With a depressed economy many organisations are looking for the miracle technology that will help them speed innovation, increase agility and improve financial management. Cloud has been touted as the very ‘miracle’ we’ve all been searching for – but insecurities have prevented many from taking the final leap. I think that could change. In 2013 I foresee out-of-the-box cloud infrastructures continuing to provide mission-critical, next-generation platforms for businesses providing a solution-driven all-in-one security environment for those companies looking for best-in-class protection. Notice anything awkward about the previous sentence?
While we’re on the subject of Cloud computing, compliance will be a big business driver. While many condemn legislation, it can sometimes be the necessary evil. My opinion is that, in this case, it will provide both large and small companies with a better approach to the BYOD problem.
In the last few years we’ve seen a number of high profile governments pointing the finger at each other with accusations of state sponsored spying. I think these ‘occasional’ rumblings about Government-sponsored site crawling searching for threats disguised behind the clever but criminal use of technology will increase. While I’m not sure which side of the fence I sit on when it comes to this kind of government cyber-sleuthing, what I do applaud is that it will raise public awareness of these and similar dangers lurking in cyber-space.
If the economy continues to sag--and I don’t need a crystal ball to predict that it’s highly likely to--then targeted crime will continue. Unfortunately, it is the end user that makes the easiest target for phishing and malware scams. I think we need to prepare for some creative campaigns -- people selling items that they don’t have to steal money. With what I’ve learned over the years, if I were struggling to feed myself and lacked morals, I could think of a variety of colourful campaigns that I could launch against the less tech savvy.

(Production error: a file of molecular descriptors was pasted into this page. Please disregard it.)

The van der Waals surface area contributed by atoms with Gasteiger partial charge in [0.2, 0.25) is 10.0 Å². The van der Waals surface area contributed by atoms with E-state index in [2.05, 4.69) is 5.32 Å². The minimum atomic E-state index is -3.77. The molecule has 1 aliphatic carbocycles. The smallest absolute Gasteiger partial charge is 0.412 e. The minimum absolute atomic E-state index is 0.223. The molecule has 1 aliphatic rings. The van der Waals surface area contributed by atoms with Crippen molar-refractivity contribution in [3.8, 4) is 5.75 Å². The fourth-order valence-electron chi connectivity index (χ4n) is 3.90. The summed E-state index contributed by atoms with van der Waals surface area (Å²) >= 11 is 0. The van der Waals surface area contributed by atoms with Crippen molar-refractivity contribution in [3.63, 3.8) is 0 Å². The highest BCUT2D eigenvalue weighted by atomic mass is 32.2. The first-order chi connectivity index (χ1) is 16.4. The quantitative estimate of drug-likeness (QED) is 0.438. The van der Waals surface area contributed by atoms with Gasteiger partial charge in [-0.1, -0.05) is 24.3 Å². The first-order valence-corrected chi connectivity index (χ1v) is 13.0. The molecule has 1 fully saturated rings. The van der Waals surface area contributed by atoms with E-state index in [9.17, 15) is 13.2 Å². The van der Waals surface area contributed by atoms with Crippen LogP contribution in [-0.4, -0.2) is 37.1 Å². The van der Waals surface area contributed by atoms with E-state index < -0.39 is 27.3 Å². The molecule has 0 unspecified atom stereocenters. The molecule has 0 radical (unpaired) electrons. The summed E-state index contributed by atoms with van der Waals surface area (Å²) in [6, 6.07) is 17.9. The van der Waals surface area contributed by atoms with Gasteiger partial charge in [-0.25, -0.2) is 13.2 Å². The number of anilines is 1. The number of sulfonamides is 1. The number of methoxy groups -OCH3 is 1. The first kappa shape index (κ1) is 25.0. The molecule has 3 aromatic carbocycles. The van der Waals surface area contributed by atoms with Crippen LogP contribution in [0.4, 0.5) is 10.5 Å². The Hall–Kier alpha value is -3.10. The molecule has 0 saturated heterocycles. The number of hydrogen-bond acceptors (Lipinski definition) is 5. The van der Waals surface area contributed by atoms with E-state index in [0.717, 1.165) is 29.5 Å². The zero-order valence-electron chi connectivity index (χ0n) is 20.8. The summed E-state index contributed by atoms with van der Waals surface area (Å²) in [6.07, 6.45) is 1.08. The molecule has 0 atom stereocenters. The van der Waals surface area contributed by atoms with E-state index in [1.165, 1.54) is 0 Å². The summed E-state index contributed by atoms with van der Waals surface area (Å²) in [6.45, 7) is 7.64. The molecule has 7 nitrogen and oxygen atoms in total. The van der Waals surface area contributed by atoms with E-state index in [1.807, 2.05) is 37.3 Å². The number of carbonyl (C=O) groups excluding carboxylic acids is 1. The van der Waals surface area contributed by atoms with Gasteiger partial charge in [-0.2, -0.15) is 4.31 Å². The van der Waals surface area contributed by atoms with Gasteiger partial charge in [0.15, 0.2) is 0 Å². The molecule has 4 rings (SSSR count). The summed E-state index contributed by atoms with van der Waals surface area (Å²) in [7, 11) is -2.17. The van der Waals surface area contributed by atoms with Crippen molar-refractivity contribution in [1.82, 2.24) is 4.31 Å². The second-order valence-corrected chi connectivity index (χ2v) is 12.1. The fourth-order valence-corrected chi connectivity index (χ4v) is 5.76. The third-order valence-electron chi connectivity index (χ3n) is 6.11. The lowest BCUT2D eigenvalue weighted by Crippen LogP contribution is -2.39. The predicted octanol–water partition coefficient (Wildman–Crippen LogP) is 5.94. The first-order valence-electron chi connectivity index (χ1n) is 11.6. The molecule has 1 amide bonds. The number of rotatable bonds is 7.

A new buzzword is born (or will be)
Acronyms and buzzwords litter the technology arena, particularly in correlation with enterprise risks. For example, APT – or advanced persistent threats, caused many to quiver with fear resulting in numerous consultancy projects and clueless organisations investing heavily in a myriad of defences. In the last few years, the budgets allocated to thwart APT have dwindled. What’s needed is a new scary acronym for specialists to band about – how about NBM’s (no boundary menaces) or perhaps AEK’s (axis of evil kamikazes). While you may laugh, I’d bet at this very moment a marketing genius somewhere is busily working his way through the thesaurus to come up with the NBT (next big threat).
Each year predictions are made, and warnings issued, in preparation for another twelve months. Yet, year after year, we still find ourselves surprised when attacked and more unprepared than we thought we were. We’ve all learnt to be streetwise to keep ourselves safe in the real world, yet we leave that astuteness behind when interacting virtually. In 2013 I urge everyone to think before they click - my rule of thumb for even the most basic users - if you don’t trust it, don’t do it.
Oh, and if you really want a set of predictions that will help you, look at some 10 year old “biggest real threat wrap-up” and put the recommendations into play.